Lord Ram and Lakshman’s conversation on 5 intriguing questions of life

Finding Lord Ram alone and relaxed, Lakshman, his devoted younger brother, approaches him with humility and curiosity.

Lord Ram and Lakshman’s conversation on 5 intriguing questions of life

The lore of Lord Ram and Ravan is as old as time.  We know about its major lessons and present them in the most simplistic way for common understanding. The virtue of Sita, the valour of Ram, the deceit of Ravan and the end of it all – light wins over darkness, goodness over evil.

But each page of the fascinating tale as encapsulated in the several versions of Ramayana is engaging and an enriching insight into various facets of life. The epic brings godliness closer to human experience and allows for a person to feel that he too can live a righteous life in a modern context.

What really endures are underlying truths of existence which are as relevant now as they were then.

As per Ram Charit Manas, it so happened that once during their exile into the forests, Sita was away to pick some flowers and berries. Finding Lord Ram alone and relaxed, Lakshman, his devoted younger brother, approaches him with humility and curiosity.

Knowing him to be divinity in human form, he asks about these persisting concepts of life that have intrigued mankind since the beginning of existence.

In the conversation that follows, light is shed on 5 most pertinent realities:

Lakshmana: What is Maya (Illusion)?

Lord Ram: The feeling of “I” and “mine” and “you” and “yours” is Maya (Illusion), which holds sway over all created beings. Whatever is perceived by the senses and that which lies within the reach of the mind, know it all to be Maya.

Lakshmana: What is Gyan (Knowledge / Spiritual Wisdom)?

Lord Ram: Maya has two divisions, viz., Gyan (knowledge) and ignorance. Ignorance is vile and extremely painful, and has cast the ego into the sink of worldly existence. The other Gyan (knowledge), which brings forth the creation and which holds sway over the three Gunas (Sattva, Rajas and Tamas) is directed by the Lord and has no strength of its own. Spiritual wisdom is that which is free from all blemishes in the shape of pride etc., and which sees the Supreme Spirit equally in all. Gyan (spiritual wisdom) comes of the practice of Yoga (concentration of mind); and wisdom is the bestower of liberation, so declare the Vedas.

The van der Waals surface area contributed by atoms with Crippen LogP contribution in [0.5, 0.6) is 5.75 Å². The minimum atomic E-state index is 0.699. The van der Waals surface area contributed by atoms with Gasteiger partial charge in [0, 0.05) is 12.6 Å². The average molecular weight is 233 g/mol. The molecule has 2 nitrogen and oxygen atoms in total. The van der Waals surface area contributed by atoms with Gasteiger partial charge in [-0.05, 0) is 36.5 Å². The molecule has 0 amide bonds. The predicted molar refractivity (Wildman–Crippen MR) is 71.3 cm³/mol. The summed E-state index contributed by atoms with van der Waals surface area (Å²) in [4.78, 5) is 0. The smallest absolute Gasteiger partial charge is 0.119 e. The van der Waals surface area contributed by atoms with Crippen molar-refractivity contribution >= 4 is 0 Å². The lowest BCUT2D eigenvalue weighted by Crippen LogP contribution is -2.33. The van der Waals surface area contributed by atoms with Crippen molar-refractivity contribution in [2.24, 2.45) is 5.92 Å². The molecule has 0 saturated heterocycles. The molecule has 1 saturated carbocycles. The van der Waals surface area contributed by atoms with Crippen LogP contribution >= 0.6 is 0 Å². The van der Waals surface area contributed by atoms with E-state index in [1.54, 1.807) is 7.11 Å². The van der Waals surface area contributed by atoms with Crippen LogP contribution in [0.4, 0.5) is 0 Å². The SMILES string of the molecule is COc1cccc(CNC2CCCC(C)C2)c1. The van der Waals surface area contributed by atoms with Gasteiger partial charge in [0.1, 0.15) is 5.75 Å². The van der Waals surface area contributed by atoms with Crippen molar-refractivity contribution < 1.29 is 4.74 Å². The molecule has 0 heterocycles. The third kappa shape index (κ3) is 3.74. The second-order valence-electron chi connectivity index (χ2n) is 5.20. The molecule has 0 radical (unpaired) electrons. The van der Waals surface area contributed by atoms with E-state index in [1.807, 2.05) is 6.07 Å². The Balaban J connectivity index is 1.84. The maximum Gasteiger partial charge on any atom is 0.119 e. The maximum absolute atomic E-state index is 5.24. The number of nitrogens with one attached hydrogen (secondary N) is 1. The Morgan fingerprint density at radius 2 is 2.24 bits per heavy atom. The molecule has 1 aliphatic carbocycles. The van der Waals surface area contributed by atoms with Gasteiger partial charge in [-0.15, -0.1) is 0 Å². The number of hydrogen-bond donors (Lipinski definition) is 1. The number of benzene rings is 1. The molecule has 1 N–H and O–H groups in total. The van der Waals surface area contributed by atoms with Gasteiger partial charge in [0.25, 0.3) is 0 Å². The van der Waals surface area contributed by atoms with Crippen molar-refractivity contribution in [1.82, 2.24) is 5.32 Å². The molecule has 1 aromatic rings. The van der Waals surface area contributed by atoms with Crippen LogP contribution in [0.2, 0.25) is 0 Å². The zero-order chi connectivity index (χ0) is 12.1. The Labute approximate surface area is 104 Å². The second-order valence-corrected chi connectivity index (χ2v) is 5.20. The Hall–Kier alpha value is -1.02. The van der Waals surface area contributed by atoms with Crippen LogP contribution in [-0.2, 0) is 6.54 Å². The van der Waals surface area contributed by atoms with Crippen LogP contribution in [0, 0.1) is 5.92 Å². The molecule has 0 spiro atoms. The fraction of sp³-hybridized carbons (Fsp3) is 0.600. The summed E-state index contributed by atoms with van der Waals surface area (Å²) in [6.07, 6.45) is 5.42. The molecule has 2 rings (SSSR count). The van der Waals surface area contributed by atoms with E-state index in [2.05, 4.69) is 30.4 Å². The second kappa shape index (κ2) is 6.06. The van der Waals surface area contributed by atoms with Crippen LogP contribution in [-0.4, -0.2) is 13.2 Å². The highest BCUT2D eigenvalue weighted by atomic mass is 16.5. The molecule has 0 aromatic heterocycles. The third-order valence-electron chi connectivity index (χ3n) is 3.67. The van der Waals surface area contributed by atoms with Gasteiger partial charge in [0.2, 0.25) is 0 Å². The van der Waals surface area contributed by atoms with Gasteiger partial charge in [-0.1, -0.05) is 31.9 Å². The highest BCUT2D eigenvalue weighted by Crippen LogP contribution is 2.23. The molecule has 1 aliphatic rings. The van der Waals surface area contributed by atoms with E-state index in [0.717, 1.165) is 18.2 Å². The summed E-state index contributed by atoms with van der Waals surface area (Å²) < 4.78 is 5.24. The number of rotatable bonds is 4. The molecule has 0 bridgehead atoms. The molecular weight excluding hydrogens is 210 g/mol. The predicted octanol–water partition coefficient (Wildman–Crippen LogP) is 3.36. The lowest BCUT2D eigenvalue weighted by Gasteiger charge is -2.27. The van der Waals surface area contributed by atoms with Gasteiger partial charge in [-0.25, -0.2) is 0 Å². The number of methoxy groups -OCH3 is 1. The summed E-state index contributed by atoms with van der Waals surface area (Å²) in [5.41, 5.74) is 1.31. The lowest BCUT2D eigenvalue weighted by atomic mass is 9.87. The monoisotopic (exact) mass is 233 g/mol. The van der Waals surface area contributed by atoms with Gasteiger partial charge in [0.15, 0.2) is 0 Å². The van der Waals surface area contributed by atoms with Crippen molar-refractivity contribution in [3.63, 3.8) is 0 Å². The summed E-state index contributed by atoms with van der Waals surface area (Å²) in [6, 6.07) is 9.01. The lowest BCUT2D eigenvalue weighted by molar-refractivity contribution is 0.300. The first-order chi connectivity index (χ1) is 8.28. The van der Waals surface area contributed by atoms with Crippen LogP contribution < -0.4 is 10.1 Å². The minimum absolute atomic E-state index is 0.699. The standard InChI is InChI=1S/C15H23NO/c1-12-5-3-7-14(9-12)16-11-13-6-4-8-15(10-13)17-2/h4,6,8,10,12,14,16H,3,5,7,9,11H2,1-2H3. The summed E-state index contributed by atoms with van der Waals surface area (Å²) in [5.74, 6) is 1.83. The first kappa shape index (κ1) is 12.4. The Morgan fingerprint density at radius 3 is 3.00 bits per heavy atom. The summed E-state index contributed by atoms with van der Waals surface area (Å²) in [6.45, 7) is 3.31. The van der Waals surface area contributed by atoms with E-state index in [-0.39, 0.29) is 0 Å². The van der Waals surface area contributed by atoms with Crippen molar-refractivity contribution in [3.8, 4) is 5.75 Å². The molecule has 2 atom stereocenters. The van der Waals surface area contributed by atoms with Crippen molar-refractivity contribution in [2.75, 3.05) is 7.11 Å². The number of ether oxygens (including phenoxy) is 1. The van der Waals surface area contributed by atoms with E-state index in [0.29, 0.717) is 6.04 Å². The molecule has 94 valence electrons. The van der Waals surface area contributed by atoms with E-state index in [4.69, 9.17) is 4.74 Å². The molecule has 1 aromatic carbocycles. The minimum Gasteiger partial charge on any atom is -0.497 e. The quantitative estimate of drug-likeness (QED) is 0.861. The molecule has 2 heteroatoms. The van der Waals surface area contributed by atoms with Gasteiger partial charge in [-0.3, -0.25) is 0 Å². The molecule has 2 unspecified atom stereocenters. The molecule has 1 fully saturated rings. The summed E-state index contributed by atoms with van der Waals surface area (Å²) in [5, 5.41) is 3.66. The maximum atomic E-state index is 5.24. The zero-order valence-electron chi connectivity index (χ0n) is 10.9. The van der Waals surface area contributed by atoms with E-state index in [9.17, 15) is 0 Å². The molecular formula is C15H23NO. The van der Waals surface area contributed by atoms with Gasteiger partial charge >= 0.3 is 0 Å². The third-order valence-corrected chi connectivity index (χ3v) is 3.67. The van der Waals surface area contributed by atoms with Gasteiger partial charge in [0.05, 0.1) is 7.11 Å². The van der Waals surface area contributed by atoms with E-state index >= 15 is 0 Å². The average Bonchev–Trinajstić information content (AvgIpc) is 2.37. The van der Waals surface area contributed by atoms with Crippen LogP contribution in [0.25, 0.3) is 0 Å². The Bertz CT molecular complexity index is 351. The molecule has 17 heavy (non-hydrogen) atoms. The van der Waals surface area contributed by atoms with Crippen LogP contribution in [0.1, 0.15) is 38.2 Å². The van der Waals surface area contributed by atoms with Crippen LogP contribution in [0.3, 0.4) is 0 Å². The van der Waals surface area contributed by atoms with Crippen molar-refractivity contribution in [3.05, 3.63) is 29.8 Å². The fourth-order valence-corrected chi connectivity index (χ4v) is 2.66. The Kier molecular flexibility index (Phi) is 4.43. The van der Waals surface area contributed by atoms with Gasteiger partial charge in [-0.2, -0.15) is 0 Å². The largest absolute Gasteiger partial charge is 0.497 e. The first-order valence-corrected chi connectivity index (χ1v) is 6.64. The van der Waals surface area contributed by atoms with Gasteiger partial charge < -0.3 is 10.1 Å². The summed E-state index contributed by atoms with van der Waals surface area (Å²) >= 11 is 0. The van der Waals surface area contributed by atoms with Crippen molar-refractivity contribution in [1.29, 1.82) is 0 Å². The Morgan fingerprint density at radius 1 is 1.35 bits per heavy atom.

Lakshmana: What is Vairagya (Detachment /Dispassion)?

Lord Ram: He alone, dear brother, should be called a man of supreme dispassion, who has spurned all supernatural powers as well as the three Gunas (of which the universe is composed) as if of no more account than a blade of grass. Dispassion is a result of the practice of virtue.

Lakshmana: What is Bhakti (Devotion)?

Lord Ram: That which melts my heart quickly is devotion, which is the delight of my devotees. It stands by itself and requires no other prop; whereas Gyan (knowledge of God in His absolute formless aspect) and Vigyana (Science / knowledge of the qualified aspect of God, both with and without form) depend on it. Devotion is incomparable and the very root of bliss; it can be acquired only by the favour of saint. I now proceed to tell you at some length the means of acquiring devotion, an easy path by which men find me.

In the first place a man should cultivate excessive devotion to the feet of the Brahmanas and secondly he should remain engaged in his own duty according to the lines laid down by the Vedas. This induces an aversion to the pleasures of sense and dispassion in its turn engenders a love for my cult (the cult of devotion). This will bring steadfastness in the nine forms of devotion such as Sravana (hearing of the Lord’s praises etc.,) and the mind will develop an excessive fondness for my pastimes. Again, one should be extremely devoted to the lotus feet of saints and should be persistent in the practice of adoration through mind, speech and action. He should recognize me as his preceptor, father, mother, kinsman, lord, deity and all and should be steadfast in my service. A thrill runs through his body as he sings my praises; his voice gets choked and his eyes flow with tears; he is free from lust and other vices, pride and hypocrisy. I am ever at the beck and call of such a devotee.

Nay, I ever repose in the lotus heart of those who depend on me in thought, word and deed and who worship me.

Lakshmana: What is the difference between a Jiva (human/individual soul) and God?

Lord Ram:  That alone deserves to be called a Jiva (individual soul), which knows not Maya nor God nor one’s own self. And Shiva (God) is He who awards bondage and liberation, transcends all and is the controller of Maya.

(Courtesy: Gita Press for translation from Hindi to English)